(The Nationalist, 03 November 2006)
There’s a story about a farmer who grew award-winning wheat. Each year he entered his crop in a competition where it won a blue ribbon. On one such occasion, a newspaper reporter interviewed him and learned something about how he grew it. The reporter discovered that the farmer shared his wheat seed with his neighbours. He asked, ‘Why do you share your best seed with your neighbours each year when you are in competition with them?’ The farmer said, ‘The wind picks up pollen from the ripening wheat, and swirls it from field to field. If my neighbours grow low-grade wheat, cross-pollination will degrade the quality of mine. If I’m to grow good wheat, I must help my neighbours do the same’.
Clearly, the farmer was aware of the connectedness of life. He knew that his wheat couldn’t improve unless his neighbours’ did also. Everything is connected to everything else; nothing, and nobody, exists in isolation. In short, we all need each other, not just human beings, but everything else as well. Life can be a win-win situation for all.
Jesus on one occasion summarized his moral teaching as love of God and love of neighbour. The two commandments were one, he said, like two sides of a coin. Love isn’t selective; it embraces all. To close our heart to one person is, in a true sense, to close it to all. That is why a willingness to forgive is a necessary condition for love.
Love is an invitation, not a command. It is a call to be human. The only authentically human way to live is in self-giving affection. There is only one thing which can create unity in our lives and action, and that is love. It heals the divided self, and calms the civil wars that rage within us. To allow ourselves to be loved is the first step to personhood, because love is the fundamental calling of every human being. It leads a person from isolation and loneliness to community.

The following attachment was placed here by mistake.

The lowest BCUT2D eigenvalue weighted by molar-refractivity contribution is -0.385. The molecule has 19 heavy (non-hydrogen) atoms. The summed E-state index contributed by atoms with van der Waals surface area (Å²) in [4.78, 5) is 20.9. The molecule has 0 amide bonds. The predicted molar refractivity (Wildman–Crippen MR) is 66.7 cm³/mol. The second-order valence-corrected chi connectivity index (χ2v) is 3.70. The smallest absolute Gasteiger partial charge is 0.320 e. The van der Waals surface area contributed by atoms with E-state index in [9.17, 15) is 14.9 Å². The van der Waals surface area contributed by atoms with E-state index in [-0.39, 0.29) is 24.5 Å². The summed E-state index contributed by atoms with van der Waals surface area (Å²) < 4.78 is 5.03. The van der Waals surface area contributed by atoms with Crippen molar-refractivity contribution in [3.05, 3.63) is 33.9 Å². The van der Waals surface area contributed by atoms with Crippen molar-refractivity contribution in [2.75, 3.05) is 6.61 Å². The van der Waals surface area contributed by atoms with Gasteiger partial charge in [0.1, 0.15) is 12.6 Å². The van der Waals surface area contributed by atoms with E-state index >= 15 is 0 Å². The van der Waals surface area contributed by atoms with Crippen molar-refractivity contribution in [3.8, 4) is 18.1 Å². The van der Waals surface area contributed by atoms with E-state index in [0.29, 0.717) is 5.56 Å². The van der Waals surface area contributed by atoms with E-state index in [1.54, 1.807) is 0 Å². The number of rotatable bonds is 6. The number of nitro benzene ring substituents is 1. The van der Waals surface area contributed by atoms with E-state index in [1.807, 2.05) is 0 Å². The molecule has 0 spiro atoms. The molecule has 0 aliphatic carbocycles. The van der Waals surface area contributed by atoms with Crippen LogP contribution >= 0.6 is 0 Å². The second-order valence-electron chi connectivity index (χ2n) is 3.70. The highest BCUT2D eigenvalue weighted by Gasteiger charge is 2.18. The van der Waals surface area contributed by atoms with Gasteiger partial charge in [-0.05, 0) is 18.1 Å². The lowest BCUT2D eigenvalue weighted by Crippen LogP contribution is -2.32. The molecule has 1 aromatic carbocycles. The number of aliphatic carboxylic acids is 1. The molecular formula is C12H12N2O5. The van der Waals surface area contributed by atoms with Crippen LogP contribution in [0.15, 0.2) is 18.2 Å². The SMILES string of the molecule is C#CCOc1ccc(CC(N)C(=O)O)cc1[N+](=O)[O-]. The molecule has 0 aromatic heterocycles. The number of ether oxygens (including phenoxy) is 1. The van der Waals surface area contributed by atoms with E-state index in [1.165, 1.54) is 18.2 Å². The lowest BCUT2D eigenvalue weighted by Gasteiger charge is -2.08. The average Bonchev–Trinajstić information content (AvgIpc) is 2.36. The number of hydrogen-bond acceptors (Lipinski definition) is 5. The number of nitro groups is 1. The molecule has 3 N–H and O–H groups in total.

Love is one of God’s practical jokes. God says, in effect, ‘Forget about yourself; think of the other person. If you do, the first person to benefit will be yourself. By forgetting about yourself, you won’t be the loser; you’ll be the winner’. That turns logic upside down, but the experience of life shows it to be true. There is only one way of getting love, and that is to give it. If you want to have a friend, be a friend. Where there is no love, pour love in, and we will draw love out.
For those in a hurry: from Toyohiko Kagawa, Japanese Christian trade unionist, 1888-1960:
‘Love is God’s Holy of Holies.
Love alone is salvation.
Only in the Temple of Love do we worship God.
Love alone introduces God to us.
Where love is, there God is’.